The concept of conspiracy currently plays a significant role in three areas of substantive law: antitrust, civil rights, and criminal law. Although the role of conspiracy in these substantive areas of law differs in many ways, all three require that the conspiracy consist of a plurality of actors. Determining what constitutes a plurality of actors when all the alleged conspirators are agents of a single corporation poses a continuing problem.
This problem raises two distinct questions. The first is whether, when one agent acts alone within the scope of corporate business, the agent and the corporation constitute a plurality. The second question is whether, when several agents of a single corporation act together in furtherance of the corporation's business, a plurality is established or there is just one actor, the corporation, operating through multiple agents. These questions have plagued antitrust law for some time, and more recently have arisen in civil rights law.
The issue of what constitutes the requisite plurality also has arisen under general criminal conspiracy laws. The law in this area is uncertain. Courts have had trouble framing the issues correctly and have relied on inappropriate precedents in making their decisions. At times, courts also have avoided confronting the issue directly, or simply have failed to analyze the question carefully. The result has been confusion regarding what constitutes a plurality in an intracorporate situation for the purpose of criminal conspiracy laws.
This Article examines the law on the plurality required for conspiracy under the criminal law in the two intracorporate fact patterns outlined above, and examines the differences between the plurality required for civil rights and antitrust conspiracies on the one hand and criminal conspiracies on the other. The Article begins with a brief history of conspiracy and an introduction to its roles in various areas of law. The plurality component of conspiracy is then examined in detail in two areas, antitrust and civil rights, to determine how plurality is defined in those areas and the rationale behind the definition.
After a brief discussion of corporate criminal liability and criminal conspiracy generally, the plurality requirement for criminal conspiracy is examined in detail. The Article concludes by proposing an analysis for the definition of corporate criminal conspiracy based on the substantive goals of criminal conspiracy law. Under this analysis, the plurality requirement is not met when a corporation and only a single agent are involved. When two or more agents of a corporation conspire, however, liability is not precluded. In this second situation, the question is whether agents of the same corporation can constitute a plurality. If they can, the liability of the corporation for the actions of its agents should be determined under the usual standards of corporate criminal liability.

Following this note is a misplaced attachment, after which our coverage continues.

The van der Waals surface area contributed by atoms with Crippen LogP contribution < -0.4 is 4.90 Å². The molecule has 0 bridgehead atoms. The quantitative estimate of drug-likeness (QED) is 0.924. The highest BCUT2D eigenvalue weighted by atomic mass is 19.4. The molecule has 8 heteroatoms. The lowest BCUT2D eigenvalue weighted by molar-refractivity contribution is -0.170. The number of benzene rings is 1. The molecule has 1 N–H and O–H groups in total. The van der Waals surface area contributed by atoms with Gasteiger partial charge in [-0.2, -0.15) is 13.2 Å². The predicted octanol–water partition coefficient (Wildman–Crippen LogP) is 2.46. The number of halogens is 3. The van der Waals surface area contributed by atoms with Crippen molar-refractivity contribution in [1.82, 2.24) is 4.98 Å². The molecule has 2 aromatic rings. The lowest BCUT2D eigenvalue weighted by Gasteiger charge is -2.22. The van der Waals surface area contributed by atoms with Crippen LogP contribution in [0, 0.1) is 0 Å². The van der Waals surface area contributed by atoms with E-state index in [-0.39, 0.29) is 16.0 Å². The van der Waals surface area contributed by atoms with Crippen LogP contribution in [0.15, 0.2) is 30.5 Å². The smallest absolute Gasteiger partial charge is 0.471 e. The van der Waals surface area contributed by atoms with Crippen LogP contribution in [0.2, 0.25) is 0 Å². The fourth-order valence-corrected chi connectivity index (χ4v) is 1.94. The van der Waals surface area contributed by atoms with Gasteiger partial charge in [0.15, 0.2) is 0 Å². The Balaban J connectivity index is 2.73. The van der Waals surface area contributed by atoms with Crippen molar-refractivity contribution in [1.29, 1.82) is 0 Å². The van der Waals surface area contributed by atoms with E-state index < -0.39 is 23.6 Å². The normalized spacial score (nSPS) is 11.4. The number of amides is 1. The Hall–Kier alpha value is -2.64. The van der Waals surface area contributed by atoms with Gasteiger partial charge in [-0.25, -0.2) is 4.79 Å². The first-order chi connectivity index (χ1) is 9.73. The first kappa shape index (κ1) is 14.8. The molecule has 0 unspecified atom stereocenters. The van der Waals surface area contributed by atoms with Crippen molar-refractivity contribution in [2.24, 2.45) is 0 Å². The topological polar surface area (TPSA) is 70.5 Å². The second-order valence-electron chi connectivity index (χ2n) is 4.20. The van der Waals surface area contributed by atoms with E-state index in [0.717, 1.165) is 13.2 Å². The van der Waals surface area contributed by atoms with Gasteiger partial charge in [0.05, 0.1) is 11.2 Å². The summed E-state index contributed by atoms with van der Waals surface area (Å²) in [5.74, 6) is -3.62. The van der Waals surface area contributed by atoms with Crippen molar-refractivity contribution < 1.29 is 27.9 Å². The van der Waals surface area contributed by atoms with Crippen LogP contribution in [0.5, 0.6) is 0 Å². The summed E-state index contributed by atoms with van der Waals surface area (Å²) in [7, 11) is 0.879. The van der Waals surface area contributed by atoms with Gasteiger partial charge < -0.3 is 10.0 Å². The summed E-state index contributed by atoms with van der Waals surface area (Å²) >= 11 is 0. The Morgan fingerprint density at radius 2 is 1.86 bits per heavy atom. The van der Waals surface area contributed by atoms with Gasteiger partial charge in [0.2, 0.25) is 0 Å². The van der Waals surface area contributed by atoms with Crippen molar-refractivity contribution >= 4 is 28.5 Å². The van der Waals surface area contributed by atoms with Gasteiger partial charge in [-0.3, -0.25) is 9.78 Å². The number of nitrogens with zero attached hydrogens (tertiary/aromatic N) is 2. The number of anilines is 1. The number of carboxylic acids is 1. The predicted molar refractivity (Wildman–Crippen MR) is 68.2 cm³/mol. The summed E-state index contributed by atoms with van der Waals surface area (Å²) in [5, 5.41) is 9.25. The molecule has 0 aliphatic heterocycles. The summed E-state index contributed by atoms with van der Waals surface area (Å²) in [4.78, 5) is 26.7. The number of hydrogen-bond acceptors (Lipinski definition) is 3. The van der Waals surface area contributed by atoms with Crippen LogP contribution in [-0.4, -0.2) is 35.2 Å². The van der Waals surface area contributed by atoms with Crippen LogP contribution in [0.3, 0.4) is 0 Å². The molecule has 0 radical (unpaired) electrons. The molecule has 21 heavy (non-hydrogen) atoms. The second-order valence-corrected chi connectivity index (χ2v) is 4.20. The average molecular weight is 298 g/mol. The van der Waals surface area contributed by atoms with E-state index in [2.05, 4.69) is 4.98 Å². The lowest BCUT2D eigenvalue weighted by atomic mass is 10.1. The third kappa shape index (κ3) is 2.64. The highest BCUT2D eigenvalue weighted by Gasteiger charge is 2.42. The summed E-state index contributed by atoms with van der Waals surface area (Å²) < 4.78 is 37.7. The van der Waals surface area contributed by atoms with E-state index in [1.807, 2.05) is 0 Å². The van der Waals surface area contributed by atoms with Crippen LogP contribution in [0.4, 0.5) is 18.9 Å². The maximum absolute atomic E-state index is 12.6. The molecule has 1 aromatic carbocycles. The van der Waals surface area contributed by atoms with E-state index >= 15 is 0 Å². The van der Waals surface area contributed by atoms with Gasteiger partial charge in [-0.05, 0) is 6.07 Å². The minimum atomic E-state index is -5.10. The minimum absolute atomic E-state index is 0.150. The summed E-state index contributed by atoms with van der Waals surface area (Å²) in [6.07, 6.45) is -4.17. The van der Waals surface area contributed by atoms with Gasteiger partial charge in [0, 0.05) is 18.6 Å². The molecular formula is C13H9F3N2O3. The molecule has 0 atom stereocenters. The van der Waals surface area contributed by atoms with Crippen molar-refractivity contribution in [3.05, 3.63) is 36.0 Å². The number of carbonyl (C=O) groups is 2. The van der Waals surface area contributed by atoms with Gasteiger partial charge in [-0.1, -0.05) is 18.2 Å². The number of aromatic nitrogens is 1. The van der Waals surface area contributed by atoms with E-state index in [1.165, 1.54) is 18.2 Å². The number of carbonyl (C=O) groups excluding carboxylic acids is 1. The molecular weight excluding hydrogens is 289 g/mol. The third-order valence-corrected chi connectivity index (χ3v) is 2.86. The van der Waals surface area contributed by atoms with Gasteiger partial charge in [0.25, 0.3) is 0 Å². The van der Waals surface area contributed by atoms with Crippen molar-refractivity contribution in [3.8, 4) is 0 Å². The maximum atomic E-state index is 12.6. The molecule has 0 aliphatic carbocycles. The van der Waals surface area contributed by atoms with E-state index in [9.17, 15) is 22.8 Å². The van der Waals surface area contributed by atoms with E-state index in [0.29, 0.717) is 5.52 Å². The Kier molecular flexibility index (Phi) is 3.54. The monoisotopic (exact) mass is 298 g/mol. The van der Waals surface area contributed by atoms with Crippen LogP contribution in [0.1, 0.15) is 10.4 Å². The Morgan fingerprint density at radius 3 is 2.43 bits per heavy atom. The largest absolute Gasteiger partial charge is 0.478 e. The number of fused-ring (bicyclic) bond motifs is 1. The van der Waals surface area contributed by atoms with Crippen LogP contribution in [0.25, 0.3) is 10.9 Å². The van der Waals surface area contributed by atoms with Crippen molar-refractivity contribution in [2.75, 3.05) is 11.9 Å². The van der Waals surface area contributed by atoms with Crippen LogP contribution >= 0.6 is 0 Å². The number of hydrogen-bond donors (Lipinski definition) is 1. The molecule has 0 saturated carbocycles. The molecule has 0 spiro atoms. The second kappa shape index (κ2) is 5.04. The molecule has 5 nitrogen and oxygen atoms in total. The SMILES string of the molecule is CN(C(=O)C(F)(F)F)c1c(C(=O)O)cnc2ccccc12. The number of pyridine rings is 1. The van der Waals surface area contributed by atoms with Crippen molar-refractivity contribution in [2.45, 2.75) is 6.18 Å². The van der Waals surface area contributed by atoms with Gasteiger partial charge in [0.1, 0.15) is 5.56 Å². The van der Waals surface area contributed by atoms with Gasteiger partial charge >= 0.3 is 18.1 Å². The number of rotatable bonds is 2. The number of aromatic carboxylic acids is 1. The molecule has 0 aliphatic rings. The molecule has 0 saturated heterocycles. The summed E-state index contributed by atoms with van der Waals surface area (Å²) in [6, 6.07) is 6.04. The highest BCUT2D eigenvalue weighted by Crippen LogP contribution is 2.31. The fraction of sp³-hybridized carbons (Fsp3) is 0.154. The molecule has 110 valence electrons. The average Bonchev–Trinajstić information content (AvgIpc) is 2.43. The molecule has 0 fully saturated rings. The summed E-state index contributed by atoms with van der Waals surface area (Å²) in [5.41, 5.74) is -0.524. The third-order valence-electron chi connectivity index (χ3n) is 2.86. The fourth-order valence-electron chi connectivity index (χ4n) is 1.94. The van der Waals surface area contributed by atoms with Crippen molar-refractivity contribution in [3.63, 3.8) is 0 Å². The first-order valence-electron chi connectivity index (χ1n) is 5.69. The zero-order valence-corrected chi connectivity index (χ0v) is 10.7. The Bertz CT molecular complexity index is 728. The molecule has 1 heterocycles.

The question whether multiple agents of a single corporation can constitute a plurality has been answered differently by the courts in different contexts. In antitrust and civil rights cases, courts have generally held that multiple agents are not a plurality. This Article concludes that such decisions reflect policy considerations unique to these areas of law, and that their reasoning is not apposite to criminal conspiracy. In the general criminal conspiracy context, the best approach is to analyze plurality with reference to the underlying purposes of criminal conspiracy law. The Article concludes that a rule that finds the requisite plurality in multiple agents of a single corporation will best further those purposes.
Sarah N. Welling, Intracorporate Plurality in Criminal Conspiracy Law, 33 Hastings L.J. 1155 (1982).